What do chemists do and what can chemistry do for me?
Everyone tells you that STEM education is important and that being a scientist, engineer or doctor is an excellent career path. Most people know Engineers build stuff and doctors heal people but what do scientists (specifically chemists) do? We’ll use each session to carry out fun hands on experiments that show different career paths open to chemists or other basic science majors.
This course will take a deep dive into what fields and functional areas rely on chemists:
- Pharmaceuticals: Aspirin synthesis
- Chemists do drug synthesis
- Natural products and pigments: Ultramarine- making one of the most expensive paints
- Chemists make all of your favorite colors
- Metallurgy: The golden penny experiment
- Chemists use metals for all sorts of things
- Innovative materials: Superconductor synthesis and things that glow
- Chemists developed all of your LEDs and OLED screens.
- Cosmetics: The chemistry of scents
- Chemists were involved if it smelled good or was a pretty color. Chemists also make lots of things that look like mud and smell bad.
- Food: Molecular gastronomy and artificial flavors in food
- Chemists had something to do with all those ingredients on a food package that you can’t pronounce.
All safety equipment necessary for being in our state-of-the-art teaching laboratories (gloves, goggles and lab coats) will be provided. Due to chemistry laboratory safety regulations, students will be required to wear long pants and closed toed shoes during the entire chemistry course (the chemistry building is air conditioned).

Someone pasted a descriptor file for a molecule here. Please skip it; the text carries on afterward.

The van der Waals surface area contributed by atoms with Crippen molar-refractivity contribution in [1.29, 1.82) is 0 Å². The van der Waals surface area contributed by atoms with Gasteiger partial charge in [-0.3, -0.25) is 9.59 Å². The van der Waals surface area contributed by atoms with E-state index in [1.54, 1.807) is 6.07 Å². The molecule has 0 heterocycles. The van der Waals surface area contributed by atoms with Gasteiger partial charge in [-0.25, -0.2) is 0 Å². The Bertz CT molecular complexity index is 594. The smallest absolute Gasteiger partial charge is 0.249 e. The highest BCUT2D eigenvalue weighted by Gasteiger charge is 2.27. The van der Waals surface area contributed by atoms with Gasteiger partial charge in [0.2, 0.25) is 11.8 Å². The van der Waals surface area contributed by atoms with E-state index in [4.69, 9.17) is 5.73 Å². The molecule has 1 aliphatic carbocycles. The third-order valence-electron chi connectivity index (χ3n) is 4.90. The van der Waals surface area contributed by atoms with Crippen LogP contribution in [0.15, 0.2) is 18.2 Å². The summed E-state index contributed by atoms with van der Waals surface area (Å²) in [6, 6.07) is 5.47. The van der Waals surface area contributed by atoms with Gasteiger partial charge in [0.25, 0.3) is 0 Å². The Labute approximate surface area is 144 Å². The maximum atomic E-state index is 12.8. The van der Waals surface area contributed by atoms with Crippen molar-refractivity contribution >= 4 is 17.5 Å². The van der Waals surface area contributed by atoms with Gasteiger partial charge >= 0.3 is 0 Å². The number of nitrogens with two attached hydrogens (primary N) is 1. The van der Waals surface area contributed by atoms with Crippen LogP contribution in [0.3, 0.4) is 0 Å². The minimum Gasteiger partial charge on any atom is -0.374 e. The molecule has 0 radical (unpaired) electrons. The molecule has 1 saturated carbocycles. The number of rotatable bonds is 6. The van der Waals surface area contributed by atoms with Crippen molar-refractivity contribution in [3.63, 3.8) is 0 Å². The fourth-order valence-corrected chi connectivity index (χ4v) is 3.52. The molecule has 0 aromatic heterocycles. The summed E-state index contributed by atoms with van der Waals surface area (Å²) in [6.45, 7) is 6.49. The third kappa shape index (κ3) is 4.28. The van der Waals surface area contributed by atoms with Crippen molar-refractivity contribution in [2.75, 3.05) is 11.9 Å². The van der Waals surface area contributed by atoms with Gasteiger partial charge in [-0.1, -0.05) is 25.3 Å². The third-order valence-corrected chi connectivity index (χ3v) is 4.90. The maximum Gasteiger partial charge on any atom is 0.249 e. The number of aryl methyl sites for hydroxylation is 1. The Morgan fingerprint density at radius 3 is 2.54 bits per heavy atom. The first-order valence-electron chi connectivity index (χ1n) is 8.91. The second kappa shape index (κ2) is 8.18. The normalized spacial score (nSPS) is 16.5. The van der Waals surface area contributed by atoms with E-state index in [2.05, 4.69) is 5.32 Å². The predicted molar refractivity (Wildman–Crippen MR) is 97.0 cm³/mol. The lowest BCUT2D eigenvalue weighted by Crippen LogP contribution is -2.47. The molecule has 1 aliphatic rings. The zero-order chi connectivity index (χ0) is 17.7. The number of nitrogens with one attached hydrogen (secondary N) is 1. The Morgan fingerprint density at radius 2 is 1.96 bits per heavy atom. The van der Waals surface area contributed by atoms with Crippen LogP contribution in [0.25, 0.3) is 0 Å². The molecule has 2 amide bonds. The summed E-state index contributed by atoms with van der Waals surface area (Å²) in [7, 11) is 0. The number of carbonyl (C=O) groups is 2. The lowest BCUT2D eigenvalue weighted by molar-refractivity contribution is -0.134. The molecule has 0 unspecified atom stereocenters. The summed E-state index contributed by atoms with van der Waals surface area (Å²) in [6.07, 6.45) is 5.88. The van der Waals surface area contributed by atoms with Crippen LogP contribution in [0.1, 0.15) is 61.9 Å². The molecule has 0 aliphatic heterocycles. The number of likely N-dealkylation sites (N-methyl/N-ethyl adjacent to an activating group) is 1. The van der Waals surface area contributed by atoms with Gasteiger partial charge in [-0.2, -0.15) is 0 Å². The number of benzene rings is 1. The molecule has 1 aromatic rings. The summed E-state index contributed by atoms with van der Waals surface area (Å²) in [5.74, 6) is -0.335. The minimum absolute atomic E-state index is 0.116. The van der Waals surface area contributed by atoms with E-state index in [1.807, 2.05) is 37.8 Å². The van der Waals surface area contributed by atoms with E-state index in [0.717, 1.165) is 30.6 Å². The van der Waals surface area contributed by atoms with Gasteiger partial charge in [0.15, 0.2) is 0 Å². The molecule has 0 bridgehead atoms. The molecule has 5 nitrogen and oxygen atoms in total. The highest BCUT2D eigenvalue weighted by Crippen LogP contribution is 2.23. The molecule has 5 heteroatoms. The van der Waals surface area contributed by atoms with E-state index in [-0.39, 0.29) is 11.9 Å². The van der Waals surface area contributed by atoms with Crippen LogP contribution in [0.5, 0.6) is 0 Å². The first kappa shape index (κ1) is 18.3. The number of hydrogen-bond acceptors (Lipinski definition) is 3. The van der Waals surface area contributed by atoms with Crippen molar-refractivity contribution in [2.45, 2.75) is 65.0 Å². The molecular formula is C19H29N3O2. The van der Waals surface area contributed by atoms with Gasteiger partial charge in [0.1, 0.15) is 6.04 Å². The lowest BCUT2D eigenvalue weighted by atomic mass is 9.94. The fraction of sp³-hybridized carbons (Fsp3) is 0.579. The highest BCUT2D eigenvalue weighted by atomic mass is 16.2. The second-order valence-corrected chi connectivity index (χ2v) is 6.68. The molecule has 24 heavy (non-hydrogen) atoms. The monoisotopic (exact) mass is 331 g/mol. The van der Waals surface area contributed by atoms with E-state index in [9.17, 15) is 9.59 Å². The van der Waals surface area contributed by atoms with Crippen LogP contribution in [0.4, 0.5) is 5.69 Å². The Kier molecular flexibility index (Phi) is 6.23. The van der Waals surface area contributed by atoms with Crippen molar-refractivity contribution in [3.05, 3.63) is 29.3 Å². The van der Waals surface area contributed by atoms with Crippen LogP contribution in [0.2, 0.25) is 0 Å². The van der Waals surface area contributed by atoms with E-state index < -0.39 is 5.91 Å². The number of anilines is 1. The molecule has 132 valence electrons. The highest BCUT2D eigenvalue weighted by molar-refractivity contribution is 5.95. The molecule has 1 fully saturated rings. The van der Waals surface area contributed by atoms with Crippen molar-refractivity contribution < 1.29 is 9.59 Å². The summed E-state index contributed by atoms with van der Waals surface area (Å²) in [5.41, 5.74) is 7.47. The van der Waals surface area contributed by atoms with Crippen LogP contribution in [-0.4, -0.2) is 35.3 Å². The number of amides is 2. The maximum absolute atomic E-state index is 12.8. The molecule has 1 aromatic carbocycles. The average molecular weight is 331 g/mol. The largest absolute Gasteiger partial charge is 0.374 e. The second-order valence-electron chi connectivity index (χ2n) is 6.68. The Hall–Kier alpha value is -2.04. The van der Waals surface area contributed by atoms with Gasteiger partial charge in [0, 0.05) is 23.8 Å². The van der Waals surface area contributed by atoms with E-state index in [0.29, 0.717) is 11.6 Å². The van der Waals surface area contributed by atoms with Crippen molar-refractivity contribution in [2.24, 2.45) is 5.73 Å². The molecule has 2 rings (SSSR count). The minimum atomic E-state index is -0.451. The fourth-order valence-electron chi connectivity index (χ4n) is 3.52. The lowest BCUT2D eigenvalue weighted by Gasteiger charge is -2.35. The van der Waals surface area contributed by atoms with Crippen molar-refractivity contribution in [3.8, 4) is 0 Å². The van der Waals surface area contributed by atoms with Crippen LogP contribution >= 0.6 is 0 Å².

- Clyde Cady, PhD, is an Assistant Professor in Residence in the University of Connecticut's Chemistry Department. Dr. Cady received his undergraduate degree from the University of Minnesota where he was introduced to bioinorganic chemistry, the chemistry of the elements as pertaining to life events. He moved to Connecticut for his Ph.D. at Yale University where he studied photosynthesis. After postdoctoral studies at Uppsala University, Sweden, and Rutgers University he started teaching general and inorganic chemistry at UConn. His special interests are directed toward introducing pre-college students to the thrills of experimental chemistry.
- J. Dafhne Aguirre, PhD, Assistant Professor in Residence in the University of Connecticut's Chemistry Department. Dr. Aguirre received her undergraduate degree from Pontificia Universidad Catolica del Peru. She did a pre-doctoral research at the Ludwig Maximilians Universität in Munich, Germany. She studied the anticancer properties of rhodium complexes during her Ph.D. studies at Texas A&M University. Before moving to UConn, she completed her postdoctoral training at Johns Hopkins University. She is particularly interested in increasing the participation of underrepresented populations, particularly those of women, in STEM fields